What Can I Do with My Government Major?

Overview

Students majoring in government will engage in the systematic study of government and of political structures, processes, and policies. Government majors utilize quantitative, historical, and philosophical approaches. This diverse field encompasses American government, political theory, international relations, and comparative government.

Through the development of writing, analytical and critical thinking skills, the government major will be prepared for jobs in and out of government. Government jobs exist at the federal, state and local levels. Relevant positions are also available in nonprofit organizations and the business sector. A major in government is a strong background for advanced study in a variety of fields, including law, political science, history, and public policy.

Skills

The study of government allows for the development of a core set of skills sought after by employers in a wide range of occupational settings. A sample of representative skills and abilities follows.

Critical Thinking

  • Synthesizing themes from diverse source
  • Ability to interpret social and political data
  • Integrating of theory and practice

Communication

  • Public speaking
  • Presenting written information clearly and concisely
  • Ability to express multiple viewpoints

Research

  • Research design, implementation and evaluation
  • Examination of theory
  • Ability to utilize various online research resources
Sample Internship Opportunities
  • Communications/Media (e.g., Public Strategies Inc.)
  • Congressional Offices (e.g., Local and national offices of U.S. Senators or Congressmen/women)
  • Education (Curatorial, Research, Historical, Public Affairs, Naval Historical Center)
  • Government Consulting Firm (e.g., KPMG, Deloitte and Touche)
  • Nonprofit/NGO (e.g., Pathways for Mutual Respect, Oregon Bus Project, Partners for Livable Communities)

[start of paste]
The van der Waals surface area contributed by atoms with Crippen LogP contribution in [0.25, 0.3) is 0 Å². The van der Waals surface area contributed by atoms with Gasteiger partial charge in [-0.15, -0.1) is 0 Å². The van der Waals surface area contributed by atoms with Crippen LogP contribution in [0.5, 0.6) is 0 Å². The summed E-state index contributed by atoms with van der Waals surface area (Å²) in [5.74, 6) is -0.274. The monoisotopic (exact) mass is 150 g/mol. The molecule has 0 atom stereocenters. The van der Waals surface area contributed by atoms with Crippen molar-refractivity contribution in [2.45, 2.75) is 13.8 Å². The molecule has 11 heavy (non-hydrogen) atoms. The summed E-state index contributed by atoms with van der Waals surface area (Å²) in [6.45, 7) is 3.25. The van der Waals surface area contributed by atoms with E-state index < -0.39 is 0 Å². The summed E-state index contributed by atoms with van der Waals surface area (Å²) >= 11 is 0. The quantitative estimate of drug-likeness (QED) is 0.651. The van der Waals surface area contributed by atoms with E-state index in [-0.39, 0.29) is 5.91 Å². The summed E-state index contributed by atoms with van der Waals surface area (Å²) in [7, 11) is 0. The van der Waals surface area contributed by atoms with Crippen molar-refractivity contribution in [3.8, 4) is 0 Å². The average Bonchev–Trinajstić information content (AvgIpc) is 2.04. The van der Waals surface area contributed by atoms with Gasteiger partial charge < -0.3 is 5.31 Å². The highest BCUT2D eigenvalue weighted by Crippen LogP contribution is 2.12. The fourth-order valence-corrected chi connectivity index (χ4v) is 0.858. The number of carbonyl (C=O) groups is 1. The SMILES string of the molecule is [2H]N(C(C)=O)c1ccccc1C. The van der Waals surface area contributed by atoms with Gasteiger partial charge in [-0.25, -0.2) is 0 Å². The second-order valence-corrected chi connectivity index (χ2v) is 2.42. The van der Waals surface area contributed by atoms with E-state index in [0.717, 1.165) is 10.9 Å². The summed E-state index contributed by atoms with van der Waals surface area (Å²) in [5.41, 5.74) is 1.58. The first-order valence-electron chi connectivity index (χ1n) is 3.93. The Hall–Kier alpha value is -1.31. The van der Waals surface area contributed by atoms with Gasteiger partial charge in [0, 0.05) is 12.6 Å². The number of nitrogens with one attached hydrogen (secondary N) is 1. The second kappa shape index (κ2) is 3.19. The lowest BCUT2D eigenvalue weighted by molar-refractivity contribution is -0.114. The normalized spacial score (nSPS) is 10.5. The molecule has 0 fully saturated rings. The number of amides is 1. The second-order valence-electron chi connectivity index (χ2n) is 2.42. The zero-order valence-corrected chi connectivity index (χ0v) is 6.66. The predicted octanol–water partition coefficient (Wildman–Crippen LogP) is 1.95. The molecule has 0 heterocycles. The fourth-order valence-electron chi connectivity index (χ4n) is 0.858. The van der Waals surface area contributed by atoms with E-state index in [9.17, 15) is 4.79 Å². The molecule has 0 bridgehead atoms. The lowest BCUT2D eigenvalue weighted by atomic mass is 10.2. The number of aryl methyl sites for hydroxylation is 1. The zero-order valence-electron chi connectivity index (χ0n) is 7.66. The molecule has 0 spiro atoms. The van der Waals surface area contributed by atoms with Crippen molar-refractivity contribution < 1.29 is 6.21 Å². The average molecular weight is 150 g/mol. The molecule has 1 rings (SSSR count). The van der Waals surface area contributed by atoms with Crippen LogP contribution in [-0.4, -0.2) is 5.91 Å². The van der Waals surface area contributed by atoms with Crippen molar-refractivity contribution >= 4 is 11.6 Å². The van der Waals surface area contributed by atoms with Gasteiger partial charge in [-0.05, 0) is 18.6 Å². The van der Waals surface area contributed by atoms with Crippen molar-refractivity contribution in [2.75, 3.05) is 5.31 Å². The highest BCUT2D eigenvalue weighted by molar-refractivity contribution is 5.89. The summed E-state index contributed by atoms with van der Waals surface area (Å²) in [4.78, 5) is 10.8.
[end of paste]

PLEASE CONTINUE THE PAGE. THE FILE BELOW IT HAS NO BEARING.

• Lobbying Firms (e.g., Downey McGrath Group, Inc., Carmen Group, Cassidy and Associates)
  • State/Local Government (e.g., State congressmen or senators/ local councilmen)
  • Political Action Committee (e.g., American Israel Public Affairs Committee)
  • Think Tanks (e.g., American Enterprise Institute, Center for Strategic and International Studies)

Where are Georgetown Government Majors Now?

  • Campaign Worker
  • Lobbyist
  • Political Consultant
  • Policy Analyst
  • Urban Planner
  • Intelligence officer Fundraiser
  • Program Manager
  • Volunteer Coordinator
  • Grant Writer
  • Journalist
  • Immigration Agent Paralegal/Legal Assistant
  • Regulatory Specialist
  • Public Affairs Specialist
  • Research Assistant
  • Lawyer
  • Affirmative Action Agent
Relevant Web Sites and Publications
  • Roll Call
  • U.S. Federal Government Jobs
  • Federal Jobs
  • FedQuest
  • Publications available through the Career Education Center: “The Congressional Internship Book,” “Guide to America's Federal Jobs: Where the Jobs Are and New Ways to Get Them,” “Government Affairs, Federal, State and Municipal Yellow Books,” and “The Harvard Business School Guide to Careers in the Nonprofit Sector”
Professional Organizations

For information about career options, internship and full-time opportunities, contact the Career Education Center at One Leavey Center, (202) 687-3493. For more information about the major and degree requirements, contact the Department of Government at (202) 687-6130.